Any vehicle that is registered in Ohio falls under Ohio vehicle laws. R.C. 4509.101 requires that a vehicle’s owner maintain insurance or other acceptable form of financial responsibility coverage on a registered vehicle throughout the registration period of that vehicle.  If you have an out-of-state license and you have received a suspension in Ohio, Ohio has authority to suspend your right to drive in Ohio. This means you may no longer operate a vehicle in this state. Ohio will post your suspension on the National Driver Registry (NDR) and Problem Driver Pointer System. Your home state may check this Registry for suspensions, and may take its own action against your driver’s license. Some states will run NDR checks at the time of license renewal; others will run checks if a vehicle is stopped and the peace officer decides there may be a reason to run the check.  It is up to you to stay on top of all issues related to your SR-22 filing.  Most insurance companies send the Bureau SR-22/Bond filings electronically. These filings are usually processed the same day that they are received.  Some send paper copies of SR-22/Bonds which can take up to 72 hours to process.  We have seen some outrageous delays but it is seldom takes greater than five business days.  Sometimes SR-22/Bonds are rejected and returned to the insurance company because information is incomplete or incorrect.  To access your BMV records and stay on top of your SR-22, please visit HERE.

It is important that your Ohio DUI attorney show the Court your that you had insurance at the time of your alleged DUI offense.  Any driver and/or owner who fails to show proof that financial responsibility was in effect at the time of an accident/offense/random selection, will lose his/her driving and registration privileges for a minimum of 90 days.  Per Senate Bill 123, the length of the suspension will be 90 days for the first offense, one year for a second offense and two years for third and subsequent offenses committed within a five-year period, if the offense occurred on or after January 1, 2004.  The registration and license plates of the motor vehicle involved may be impounded when the defendant is the owner of the vehicle.  In order to regain driving and registration privileges, the individual must comply with the following requirements:

  • Serve out the suspension time, as outlined above;
  • File and maintain Financial Responsibility Insurance (Form SR-22 or Bond) for three years on a first offense, and five years on a second and subsequent offense;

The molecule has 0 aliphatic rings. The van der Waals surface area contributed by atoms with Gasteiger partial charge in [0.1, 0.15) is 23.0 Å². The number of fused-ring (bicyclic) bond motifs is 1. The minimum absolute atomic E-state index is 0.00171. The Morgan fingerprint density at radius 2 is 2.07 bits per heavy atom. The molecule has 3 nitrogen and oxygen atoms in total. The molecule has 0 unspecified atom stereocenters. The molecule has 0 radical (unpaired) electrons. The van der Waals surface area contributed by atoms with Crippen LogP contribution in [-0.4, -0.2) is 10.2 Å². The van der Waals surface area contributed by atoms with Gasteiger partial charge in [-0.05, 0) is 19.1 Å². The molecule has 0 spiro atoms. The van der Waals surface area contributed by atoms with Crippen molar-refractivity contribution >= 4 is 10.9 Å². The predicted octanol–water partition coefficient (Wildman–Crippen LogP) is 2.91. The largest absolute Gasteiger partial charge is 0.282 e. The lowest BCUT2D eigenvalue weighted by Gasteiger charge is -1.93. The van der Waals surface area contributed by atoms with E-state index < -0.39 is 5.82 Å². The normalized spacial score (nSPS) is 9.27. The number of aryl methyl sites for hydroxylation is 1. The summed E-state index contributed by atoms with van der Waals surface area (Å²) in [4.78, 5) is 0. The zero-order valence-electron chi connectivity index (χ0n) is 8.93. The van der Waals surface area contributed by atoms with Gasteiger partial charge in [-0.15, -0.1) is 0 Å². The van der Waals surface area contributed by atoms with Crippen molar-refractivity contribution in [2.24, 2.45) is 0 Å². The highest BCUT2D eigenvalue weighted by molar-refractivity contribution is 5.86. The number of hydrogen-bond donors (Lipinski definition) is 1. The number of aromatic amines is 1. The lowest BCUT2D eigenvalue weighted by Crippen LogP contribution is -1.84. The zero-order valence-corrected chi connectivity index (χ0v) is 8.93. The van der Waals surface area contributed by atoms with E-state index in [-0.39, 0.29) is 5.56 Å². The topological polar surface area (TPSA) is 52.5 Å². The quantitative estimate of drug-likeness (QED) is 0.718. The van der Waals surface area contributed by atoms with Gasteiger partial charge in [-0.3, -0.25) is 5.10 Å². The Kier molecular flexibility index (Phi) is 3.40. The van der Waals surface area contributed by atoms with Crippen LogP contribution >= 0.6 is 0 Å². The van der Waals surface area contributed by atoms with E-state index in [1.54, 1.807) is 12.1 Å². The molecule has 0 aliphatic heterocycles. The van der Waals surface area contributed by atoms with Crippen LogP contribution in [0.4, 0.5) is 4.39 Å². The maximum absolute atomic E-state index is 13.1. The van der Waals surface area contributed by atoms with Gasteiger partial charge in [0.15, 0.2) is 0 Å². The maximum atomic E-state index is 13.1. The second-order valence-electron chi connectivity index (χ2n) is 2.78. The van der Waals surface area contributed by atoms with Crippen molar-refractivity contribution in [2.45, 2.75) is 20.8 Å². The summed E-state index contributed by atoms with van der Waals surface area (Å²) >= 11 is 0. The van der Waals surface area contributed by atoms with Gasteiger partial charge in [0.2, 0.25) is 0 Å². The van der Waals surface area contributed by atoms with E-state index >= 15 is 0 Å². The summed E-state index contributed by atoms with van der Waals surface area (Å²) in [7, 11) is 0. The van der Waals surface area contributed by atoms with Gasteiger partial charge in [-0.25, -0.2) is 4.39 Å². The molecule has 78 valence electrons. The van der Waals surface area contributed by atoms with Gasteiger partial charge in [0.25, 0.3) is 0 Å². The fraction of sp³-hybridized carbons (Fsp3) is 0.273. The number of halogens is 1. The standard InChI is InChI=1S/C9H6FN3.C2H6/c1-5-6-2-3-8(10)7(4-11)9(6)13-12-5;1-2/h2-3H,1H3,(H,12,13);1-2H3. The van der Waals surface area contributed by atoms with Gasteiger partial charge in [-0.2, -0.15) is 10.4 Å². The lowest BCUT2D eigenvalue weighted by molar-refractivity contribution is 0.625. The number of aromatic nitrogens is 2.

• Pay Reinstatement Fee. See Reinstatement Fee List for required fee amount.

There is a $50 non-voluntary surrender fee. If registration, license plates and driver license are surrendered within a specified time period (postmarked on or prior to suspension start date), the $50 non-voluntary surrender fee may be deducted from the amount owed. This fee reduction does not apply to individuals driving without a license because their license has expired or has been revoked, or to individuals who have never had a license.  Per House Bill 687, effective October 12, 1994, all driver licenses and license plates received by the Bureau of Motor Vehicles (BMV) will be destroyed. Duplicate driver license and license plates must be purchased by the driver and/or owner once suspensions end and all requirements are met.  Registration privileges and duplicate license plates can be issued prior to the ending date of the suspension if the necessary fees are paid and Financial Responsibility Insurance is filed.  Any party that is going to be placed under a Noncompliance Suspension, resulting from a Crash Report/Accident, UTT Ticket or Random Selection has the option to request an Administrative Hearing.

Attorney Charles M. Rowland II dedicates his practice to defending the accused drunk driver in the Miami Valley and throughout Ohio.  He has the credentials and the experience to win your case and has made himself Dayton’s choice for drunk driving defense. Contact Charles Rowland by phone at (937) 318-1384 or toll-free at 1-888-ROWLAND (888-769-5263). If you need assistance after hours, call the 24/7 DUI Hotline at (937) 776-2671.  You can have DaytonDUI at your fingertips by downloading the DaytonDUI Android App or have DaytonDUI sent directly to your mobile device by texting DaytonDUI (one word) to 50500.  Follow DaytonDUI on Facebook, @DaytonDUI on Twitter, YouTube, Tumblr, Pheed and Pintrest or get RSS of the Ohio DUI blog.  You can email CharlesRowland@DaytonDUI.com or visit his office at 2190 Gateway Dr., Fairborn, Ohio 45324.  “All I do is DUI defense.”